Because of my fabric differences the lining ended up too wide and loose. I ran the side seams back in and probably ended up with the straight size 16. But then I also added a few darts at the top back as that was gaping a lot. The outer dress on the other hand, was not giving me much wiggle room in the area that need to wiggle most....
The "center" back seam - I say "center" in quotes as there's nothing centered about it, was taken out to the limit of my seam allowance over my rump, but then taken in by almost an inch above the waist.
From the 4 or so versions of this dress I've seen now, I think it's safe to say it runs bigger across the back than might be expected for the hip/arse sizing. I don't have all that much up front, and while it's roomy there I was grateful not to have to try and figure out how on earth you would downsize the bust.
Due to my taking in the center back seam (which ends up at one shoulder strap), and the very stretchy versus minimally stretchy fabric disparity, I ended up with this major pucker on the inside.
This is where the outer dress is sewn to the lining to hold everything in its gathered, twisty shape. I just went ahead and stitched exactly where the fabric had been pattern marked. I'm pretty sure it was my fabrics and tinkering, but of course, when you've got the whole thing half inside out and are sewing seam allowance of outer, to marked line on the lining, it's impossible to know how dodgy it's going to look. Once you finish and get this, you shrug, think sod it, it's on the inside, and congratulate yourself for sewing with knit fabrics 'cause you can get away with that kind of shit.
Keeping things honest, here's the front shot of where the lining was about an inch bigger (too much stretch) than the outer and so the V becomes a small saggy U shaped hole.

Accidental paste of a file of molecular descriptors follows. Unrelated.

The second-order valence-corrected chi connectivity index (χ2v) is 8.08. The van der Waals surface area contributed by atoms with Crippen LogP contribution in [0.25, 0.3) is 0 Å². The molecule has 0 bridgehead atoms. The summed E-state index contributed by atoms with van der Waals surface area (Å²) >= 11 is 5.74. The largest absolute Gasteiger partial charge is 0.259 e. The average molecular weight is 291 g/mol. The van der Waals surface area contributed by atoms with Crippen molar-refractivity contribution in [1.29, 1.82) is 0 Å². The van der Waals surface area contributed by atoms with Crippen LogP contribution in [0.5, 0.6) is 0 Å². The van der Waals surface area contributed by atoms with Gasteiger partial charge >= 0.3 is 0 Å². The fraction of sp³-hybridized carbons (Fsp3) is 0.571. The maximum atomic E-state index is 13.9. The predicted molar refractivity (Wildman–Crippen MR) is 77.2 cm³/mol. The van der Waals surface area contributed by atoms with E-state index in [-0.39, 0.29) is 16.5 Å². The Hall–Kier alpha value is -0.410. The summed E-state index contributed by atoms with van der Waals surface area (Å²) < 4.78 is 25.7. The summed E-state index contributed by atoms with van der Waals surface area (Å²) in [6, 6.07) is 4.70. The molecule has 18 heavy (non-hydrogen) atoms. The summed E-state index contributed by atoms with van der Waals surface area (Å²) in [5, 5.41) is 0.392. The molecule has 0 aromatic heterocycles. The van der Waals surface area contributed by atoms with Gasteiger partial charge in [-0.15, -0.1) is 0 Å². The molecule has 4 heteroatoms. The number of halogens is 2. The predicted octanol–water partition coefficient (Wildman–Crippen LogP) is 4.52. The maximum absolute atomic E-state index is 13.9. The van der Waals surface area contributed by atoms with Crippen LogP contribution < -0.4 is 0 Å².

So, there were plenty of challenges in sewing this pattern, both of Ms Karan's making and of my own, but once you get your head around it, it works. I can see that the steps where the lining is sewn in could be baffling. I find if I suspend any notion of knowing what I'm doing, and completely forget about anticipating how it's going to happen and just do as I'm told, it really does work. If I ever do make this dress again I would be sure to photograph those steps, but in the meantime, if you're having a step-20-what-the-f*&% moment, don't be afraid to ask.
One step that I think should be ADDED is understitching as much as possible of the back and side necklines. It's not that hard to get in under there and add some understitching in an effort to keep the lining from showing too much at the back.
Since I now need to wear those shoes at every opportunity until I die and they are buried with me, I put the whole outfit back on this weekend for a university reunion. (20 years, seriously)
Where I had to unpick the centre seam for my WAS adjustment a little hole formed. It's been interfaced and stitched, but I'm wondering about this dresses longevity... I seriously would do it again, but it would have to be the right fabric. If I ever find a sparkly grey fabric with two way stretch I'm on to it!
*that's a Wide Arse Salvage for new blog readers